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Positive Interpersonal Relationships Through Effective Communication

2.1 The Concept of Interpersonal Relationship.

Pantelimon Golu defined interpersonal relationship as a conscious, direct, psychic union, based

on a complex reverse connection union comprising at least two people [3]. Moreover,

interpersonal relationship refers to a strong association between people sharing common

interests and goals. Constantin Noica [4] noted that the interpersonal act is not limited to the

emotional attraction-repulsion dimension. It is always a mixture of perceptions, sympathetic and

communicative acts.

2.2 Communication, a form of interpersonal interaction. Interpersonal relationship is a

process mediated by communication. Communication is the main manifestation of the

psychosocial interaction, because all the interpersonal effects (perceptive, sympathetic or

functional) are transmitted through communication. The essential element of the message is

attracting the receivers attention to the reference object and its characteristics.

Teachers communicate during their classes. They need a good preparation in order to send

correct, up-to-date messages. This would be intentional communication. But the preparation

should be doubled by an adequate way of expressing ideas, thoughts, and feelings. Non-verbal

and sometimes non-intentional communication is also important, although the message is

received unconsciously. The presentation skills should be continually improved as we think of

them as a key medium through which learning occurs. Teachers must learn to be aware of not

only what content they are delivering, but also how they are delivering it.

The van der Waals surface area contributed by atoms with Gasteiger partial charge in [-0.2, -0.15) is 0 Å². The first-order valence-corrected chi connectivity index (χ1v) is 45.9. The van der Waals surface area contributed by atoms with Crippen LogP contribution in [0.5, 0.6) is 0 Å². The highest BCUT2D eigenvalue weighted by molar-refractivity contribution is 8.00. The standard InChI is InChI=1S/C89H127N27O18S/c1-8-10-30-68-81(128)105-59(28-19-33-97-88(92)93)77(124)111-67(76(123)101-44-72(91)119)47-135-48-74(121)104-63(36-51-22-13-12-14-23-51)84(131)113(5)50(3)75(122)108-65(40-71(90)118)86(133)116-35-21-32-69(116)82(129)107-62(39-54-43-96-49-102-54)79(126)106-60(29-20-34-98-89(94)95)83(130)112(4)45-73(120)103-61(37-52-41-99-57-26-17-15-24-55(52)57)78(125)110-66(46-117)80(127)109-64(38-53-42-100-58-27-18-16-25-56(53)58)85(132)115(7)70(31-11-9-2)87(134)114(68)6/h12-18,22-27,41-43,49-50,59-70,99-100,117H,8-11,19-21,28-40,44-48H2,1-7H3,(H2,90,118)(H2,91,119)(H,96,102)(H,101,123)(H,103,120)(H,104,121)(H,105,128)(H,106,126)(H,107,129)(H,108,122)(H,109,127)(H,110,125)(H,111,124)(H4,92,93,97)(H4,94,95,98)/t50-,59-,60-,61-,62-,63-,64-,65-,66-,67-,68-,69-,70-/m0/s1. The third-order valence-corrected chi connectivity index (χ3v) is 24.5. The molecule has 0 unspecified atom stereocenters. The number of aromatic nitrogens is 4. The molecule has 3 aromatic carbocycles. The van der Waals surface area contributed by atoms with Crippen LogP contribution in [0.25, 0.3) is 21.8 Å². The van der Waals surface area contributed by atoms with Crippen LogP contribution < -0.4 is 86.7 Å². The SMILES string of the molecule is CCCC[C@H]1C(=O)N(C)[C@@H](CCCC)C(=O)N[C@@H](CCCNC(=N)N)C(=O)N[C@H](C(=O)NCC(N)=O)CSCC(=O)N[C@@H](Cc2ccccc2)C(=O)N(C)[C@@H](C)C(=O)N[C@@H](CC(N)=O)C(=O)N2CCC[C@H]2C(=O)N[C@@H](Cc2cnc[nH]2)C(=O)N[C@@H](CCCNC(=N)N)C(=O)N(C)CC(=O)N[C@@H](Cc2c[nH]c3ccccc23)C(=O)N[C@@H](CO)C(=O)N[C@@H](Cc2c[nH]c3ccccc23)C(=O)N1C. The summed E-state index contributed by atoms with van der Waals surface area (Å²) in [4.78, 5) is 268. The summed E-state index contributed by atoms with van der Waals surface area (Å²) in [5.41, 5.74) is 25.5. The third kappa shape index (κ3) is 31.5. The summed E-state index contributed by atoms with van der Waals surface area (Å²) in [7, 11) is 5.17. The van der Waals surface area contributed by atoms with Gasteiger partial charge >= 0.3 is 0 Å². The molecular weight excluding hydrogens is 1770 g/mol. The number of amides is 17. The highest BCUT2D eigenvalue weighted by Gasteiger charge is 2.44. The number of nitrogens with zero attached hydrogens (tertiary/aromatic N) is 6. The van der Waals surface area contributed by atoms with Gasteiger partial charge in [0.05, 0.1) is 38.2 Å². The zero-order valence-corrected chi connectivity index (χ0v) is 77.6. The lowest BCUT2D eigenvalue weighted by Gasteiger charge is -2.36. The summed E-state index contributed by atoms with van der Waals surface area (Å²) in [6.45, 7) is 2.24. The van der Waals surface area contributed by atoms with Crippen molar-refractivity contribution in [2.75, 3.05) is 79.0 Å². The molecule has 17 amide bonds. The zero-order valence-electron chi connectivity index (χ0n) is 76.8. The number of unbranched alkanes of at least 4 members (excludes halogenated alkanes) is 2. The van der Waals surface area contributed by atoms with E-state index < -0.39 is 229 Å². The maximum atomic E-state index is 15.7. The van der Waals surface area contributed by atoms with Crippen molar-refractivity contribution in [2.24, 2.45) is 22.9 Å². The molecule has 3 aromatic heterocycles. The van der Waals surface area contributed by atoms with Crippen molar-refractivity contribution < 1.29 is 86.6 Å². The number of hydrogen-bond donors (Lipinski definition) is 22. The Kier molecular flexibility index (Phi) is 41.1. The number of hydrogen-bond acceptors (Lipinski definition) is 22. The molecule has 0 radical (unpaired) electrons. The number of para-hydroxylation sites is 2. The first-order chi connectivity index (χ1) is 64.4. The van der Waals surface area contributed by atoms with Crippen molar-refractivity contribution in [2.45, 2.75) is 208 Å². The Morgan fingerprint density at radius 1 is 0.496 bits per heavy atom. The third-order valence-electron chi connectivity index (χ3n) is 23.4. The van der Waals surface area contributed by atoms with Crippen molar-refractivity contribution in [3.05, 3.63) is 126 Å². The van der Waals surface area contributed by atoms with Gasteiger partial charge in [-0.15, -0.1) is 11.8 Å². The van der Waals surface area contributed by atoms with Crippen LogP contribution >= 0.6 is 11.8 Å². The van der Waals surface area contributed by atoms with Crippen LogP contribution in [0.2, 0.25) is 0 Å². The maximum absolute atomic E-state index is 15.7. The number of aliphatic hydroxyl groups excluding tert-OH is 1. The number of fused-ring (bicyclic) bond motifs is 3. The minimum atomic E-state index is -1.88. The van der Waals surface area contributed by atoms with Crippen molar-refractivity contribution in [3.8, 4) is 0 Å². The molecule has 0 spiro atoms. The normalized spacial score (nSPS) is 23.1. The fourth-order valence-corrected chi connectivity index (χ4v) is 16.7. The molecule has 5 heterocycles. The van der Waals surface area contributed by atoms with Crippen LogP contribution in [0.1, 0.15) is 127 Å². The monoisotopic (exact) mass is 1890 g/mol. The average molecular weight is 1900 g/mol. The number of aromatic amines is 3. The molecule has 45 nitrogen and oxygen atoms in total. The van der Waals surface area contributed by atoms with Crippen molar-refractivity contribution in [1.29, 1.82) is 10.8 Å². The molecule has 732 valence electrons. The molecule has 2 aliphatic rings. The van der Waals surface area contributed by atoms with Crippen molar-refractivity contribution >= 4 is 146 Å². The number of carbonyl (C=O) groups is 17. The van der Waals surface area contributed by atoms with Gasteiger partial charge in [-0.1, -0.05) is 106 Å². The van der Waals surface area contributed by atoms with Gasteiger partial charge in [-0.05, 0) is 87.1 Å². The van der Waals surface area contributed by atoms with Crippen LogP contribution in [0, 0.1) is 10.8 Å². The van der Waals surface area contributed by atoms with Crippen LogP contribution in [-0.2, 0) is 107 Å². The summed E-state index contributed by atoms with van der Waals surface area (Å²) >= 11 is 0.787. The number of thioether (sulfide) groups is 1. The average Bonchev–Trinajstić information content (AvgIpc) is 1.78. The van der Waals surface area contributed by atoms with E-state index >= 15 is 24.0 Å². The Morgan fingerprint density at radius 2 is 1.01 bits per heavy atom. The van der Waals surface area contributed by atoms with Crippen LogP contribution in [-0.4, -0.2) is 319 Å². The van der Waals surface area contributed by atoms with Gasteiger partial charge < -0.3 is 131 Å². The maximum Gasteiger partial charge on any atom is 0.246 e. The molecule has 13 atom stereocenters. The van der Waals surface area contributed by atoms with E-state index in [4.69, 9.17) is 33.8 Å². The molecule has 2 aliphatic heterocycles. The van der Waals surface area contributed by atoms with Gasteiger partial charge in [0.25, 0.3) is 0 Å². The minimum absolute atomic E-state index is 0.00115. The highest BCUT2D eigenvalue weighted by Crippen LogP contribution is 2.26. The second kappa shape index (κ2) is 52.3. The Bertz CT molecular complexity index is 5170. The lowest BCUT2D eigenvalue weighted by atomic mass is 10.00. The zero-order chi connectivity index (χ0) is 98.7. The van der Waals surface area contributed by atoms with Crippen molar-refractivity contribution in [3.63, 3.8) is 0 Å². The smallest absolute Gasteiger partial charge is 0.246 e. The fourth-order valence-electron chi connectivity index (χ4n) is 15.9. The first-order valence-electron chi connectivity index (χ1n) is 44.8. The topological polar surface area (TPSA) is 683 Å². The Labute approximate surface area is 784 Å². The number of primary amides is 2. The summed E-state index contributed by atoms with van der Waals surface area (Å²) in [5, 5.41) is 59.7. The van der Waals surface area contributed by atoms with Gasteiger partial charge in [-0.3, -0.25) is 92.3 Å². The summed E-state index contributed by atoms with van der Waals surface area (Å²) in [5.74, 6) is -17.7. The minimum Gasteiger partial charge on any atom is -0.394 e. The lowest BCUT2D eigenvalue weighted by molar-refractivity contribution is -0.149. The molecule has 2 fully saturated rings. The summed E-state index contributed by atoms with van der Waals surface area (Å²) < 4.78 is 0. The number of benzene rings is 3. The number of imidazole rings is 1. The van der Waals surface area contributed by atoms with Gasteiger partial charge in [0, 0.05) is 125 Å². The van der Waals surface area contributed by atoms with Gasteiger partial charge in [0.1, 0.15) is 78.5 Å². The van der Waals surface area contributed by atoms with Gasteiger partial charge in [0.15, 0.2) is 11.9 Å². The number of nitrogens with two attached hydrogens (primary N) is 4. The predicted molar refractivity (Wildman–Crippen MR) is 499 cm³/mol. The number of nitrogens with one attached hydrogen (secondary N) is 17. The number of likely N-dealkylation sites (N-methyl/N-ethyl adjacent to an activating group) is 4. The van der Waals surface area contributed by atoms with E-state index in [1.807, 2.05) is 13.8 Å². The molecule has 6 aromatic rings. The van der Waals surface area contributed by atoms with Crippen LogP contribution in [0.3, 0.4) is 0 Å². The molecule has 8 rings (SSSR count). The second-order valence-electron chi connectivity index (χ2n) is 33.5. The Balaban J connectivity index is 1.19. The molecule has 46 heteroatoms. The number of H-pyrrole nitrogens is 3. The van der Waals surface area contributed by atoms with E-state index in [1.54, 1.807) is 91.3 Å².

2.2.1 Verbal communication. To enhance communication of materials, teachers must

skilfully incorporate a variety of delivery skills, both verbal and nonverbal.

Verbal communication refers to the use of sounds and language to relay a message. It serves

as a vehicle for expressing wishes, ideas and concepts and it is vital to the processes of

learning and teaching. Interpersonal communication refers to a two-way exchange that involves

both talking and listening. It is essential to help forming bonds and building relationships

between teachers and their students.

Through verbal language, individuals draw attention to themselves, influence and get

influenced. Interinfluencing vary according to the degree of intensity. Taking into account this

report, P. Golu states the existence of three forms of communication: simple verbal

communication, persuasion and suggestion [3]. All of them should be used by teachers during

their classes in order to establish a good interpersonal relationship and influence

positively the students academic

achievements.

2.2.2 Para-verbal communication. In this case the message is not transmitted through

words, but could not get to the listeners without speaking. According to some authors, the para-

verbal subsystem consists of the following elements: the intonation, the volume of voice; the

intensity of voice; the tone of voice; the speech rate [1].

A really important element of the verbal communication and one of teachers greatest tools is

the voice. An effective speaking voice has the following characteristics: pleasant, natural,

dynamic, expressive, and easily heard.

A pleasant voice is easy to listen to over extended periods of time. It is very important while

teaching one-on-one or in small groups.


A natural voice reflects your true personality and sincerity. Combined with a natural rhythm

not too fast, not too slow it becomes an important commodity.

A dynamic voice is helpful for speaking in front of large groups. It gives the impression of

force and strength, even when it is not especially loud.

An expressive voice never sounds monotonous or emotionless.